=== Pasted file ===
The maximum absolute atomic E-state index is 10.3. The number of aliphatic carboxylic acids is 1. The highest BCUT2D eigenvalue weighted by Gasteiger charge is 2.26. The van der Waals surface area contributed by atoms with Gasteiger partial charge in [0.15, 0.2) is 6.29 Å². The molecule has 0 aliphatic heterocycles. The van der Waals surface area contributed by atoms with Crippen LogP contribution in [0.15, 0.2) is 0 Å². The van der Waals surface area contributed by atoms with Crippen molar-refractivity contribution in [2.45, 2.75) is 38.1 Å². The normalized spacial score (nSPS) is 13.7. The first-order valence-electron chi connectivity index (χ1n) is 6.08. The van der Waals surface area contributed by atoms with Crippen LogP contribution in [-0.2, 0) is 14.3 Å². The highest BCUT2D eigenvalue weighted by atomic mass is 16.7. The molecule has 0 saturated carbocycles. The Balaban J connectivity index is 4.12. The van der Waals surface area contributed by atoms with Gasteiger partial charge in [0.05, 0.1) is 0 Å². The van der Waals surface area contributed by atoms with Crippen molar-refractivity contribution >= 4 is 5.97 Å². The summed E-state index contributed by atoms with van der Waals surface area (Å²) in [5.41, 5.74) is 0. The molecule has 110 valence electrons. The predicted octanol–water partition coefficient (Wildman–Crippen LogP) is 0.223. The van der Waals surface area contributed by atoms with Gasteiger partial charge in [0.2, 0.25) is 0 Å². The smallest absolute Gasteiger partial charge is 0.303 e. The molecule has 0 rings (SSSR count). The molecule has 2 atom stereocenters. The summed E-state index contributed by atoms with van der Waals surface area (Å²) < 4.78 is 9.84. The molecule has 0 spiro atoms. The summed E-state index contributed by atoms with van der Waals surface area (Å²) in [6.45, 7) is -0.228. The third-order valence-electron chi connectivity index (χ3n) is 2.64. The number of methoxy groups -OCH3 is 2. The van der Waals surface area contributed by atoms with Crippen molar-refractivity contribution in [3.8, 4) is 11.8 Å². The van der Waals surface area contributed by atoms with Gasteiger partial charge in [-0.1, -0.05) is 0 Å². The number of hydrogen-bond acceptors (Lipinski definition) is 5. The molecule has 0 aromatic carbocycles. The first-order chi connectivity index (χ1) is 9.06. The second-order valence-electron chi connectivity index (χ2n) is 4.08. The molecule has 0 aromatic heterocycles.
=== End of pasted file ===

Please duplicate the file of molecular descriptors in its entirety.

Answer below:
The maximum absolute atomic E-state index is 10.3. The number of aliphatic carboxylic acids is 1. The highest BCUT2D eigenvalue weighted by Gasteiger charge is 2.26. The van der Waals surface area contributed by atoms with Gasteiger partial charge in [0.15, 0.2) is 6.29 Å². The molecule has 0 aliphatic heterocycles. The van der Waals surface area contributed by atoms with Crippen LogP contribution in [0.15, 0.2) is 0 Å². The van der Waals surface area contributed by atoms with Crippen molar-refractivity contribution in [2.45, 2.75) is 38.1 Å². The normalized spacial score (nSPS) is 13.7. The first-order valence-electron chi connectivity index (χ1n) is 6.08. The van der Waals surface area contributed by atoms with Crippen LogP contribution in [-0.2, 0) is 14.3 Å². The highest BCUT2D eigenvalue weighted by atomic mass is 16.7. The molecule has 0 saturated carbocycles. The Balaban J connectivity index is 4.12. The van der Waals surface area contributed by atoms with Gasteiger partial charge in [0.05, 0.1) is 0 Å². The van der Waals surface area contributed by atoms with Crippen molar-refractivity contribution >= 4 is 5.97 Å². The summed E-state index contributed by atoms with van der Waals surface area (Å²) in [5.41, 5.74) is 0. The molecule has 110 valence electrons. The predicted octanol–water partition coefficient (Wildman–Crippen LogP) is 0.223. The van der Waals surface area contributed by atoms with Gasteiger partial charge in [0.2, 0.25) is 0 Å². The smallest absolute Gasteiger partial charge is 0.303 e. The molecule has 0 rings (SSSR count). The molecule has 2 atom stereocenters. The summed E-state index contributed by atoms with van der Waals surface area (Å²) < 4.78 is 9.84. The molecule has 0 spiro atoms. The summed E-state index contributed by atoms with van der Waals surface area (Å²) in [6.45, 7) is -0.228. The third-order valence-electron chi connectivity index (χ3n) is 2.64. The number of methoxy groups -OCH3 is 2. The van der Waals surface area contributed by atoms with Crippen molar-refractivity contribution in [3.8, 4) is 11.8 Å². The van der Waals surface area contributed by atoms with Gasteiger partial charge in [-0.1, -0.05) is 0 Å². The number of hydrogen-bond acceptors (Lipinski definition) is 5. The molecule has 0 aromatic carbocycles. The first-order chi connectivity index (χ1) is 9.06. The second-order valence-electron chi connectivity index (χ2n) is 4.08. The molecule has 0 aromatic heterocycles.